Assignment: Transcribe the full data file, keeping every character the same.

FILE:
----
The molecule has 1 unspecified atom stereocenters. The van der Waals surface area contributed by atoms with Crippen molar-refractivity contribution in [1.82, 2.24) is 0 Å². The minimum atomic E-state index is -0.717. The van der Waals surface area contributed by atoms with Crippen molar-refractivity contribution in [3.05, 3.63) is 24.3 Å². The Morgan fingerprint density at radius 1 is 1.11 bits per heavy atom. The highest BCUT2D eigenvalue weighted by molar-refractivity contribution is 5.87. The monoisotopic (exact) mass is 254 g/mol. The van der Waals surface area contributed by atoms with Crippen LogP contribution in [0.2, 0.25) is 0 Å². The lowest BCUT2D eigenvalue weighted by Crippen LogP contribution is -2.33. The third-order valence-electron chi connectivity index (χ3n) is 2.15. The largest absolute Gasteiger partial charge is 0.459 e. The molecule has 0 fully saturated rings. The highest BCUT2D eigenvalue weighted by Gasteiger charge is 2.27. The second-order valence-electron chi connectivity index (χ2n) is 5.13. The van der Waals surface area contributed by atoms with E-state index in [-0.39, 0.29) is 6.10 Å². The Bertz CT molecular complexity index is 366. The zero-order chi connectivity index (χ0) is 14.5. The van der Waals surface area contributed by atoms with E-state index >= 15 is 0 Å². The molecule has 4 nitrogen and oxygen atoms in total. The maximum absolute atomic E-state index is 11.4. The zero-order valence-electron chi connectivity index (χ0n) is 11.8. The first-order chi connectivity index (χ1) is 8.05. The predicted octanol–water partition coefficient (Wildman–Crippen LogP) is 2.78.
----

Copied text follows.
The molecule has 1 unspecified atom stereocenters. The van der Waals surface area contributed by atoms with Crippen molar-refractivity contribution in [1.82, 2.24) is 0 Å². The minimum atomic E-state index is -0.717. The van der Waals surface area contributed by atoms with Crippen molar-refractivity contribution in [3.05, 3.63) is 24.3 Å². The Morgan fingerprint density at radius 1 is 1.11 bits per heavy atom. The highest BCUT2D eigenvalue weighted by molar-refractivity contribution is 5.87. The monoisotopic (exact) mass is 254 g/mol. The van der Waals surface area contributed by atoms with Crippen LogP contribution in [0.2, 0.25) is 0 Å². The lowest BCUT2D eigenvalue weighted by Crippen LogP contribution is -2.33. The third-order valence-electron chi connectivity index (χ3n) is 2.15. The largest absolute Gasteiger partial charge is 0.459 e. The molecule has 0 fully saturated rings. The highest BCUT2D eigenvalue weighted by Gasteiger charge is 2.27. The second-order valence-electron chi connectivity index (χ2n) is 5.13. The van der Waals surface area contributed by atoms with E-state index in [-0.39, 0.29) is 6.10 Å². The Bertz CT molecular complexity index is 366. The zero-order chi connectivity index (χ0) is 14.5. The van der Waals surface area contributed by atoms with E-state index >= 15 is 0 Å². The molecule has 4 nitrogen and oxygen atoms in total. The maximum absolute atomic E-state index is 11.4. The zero-order valence-electron chi connectivity index (χ0n) is 11.8. The first-order chi connectivity index (χ1) is 8.05. The predicted octanol–water partition coefficient (Wildman–Crippen LogP) is 2.78.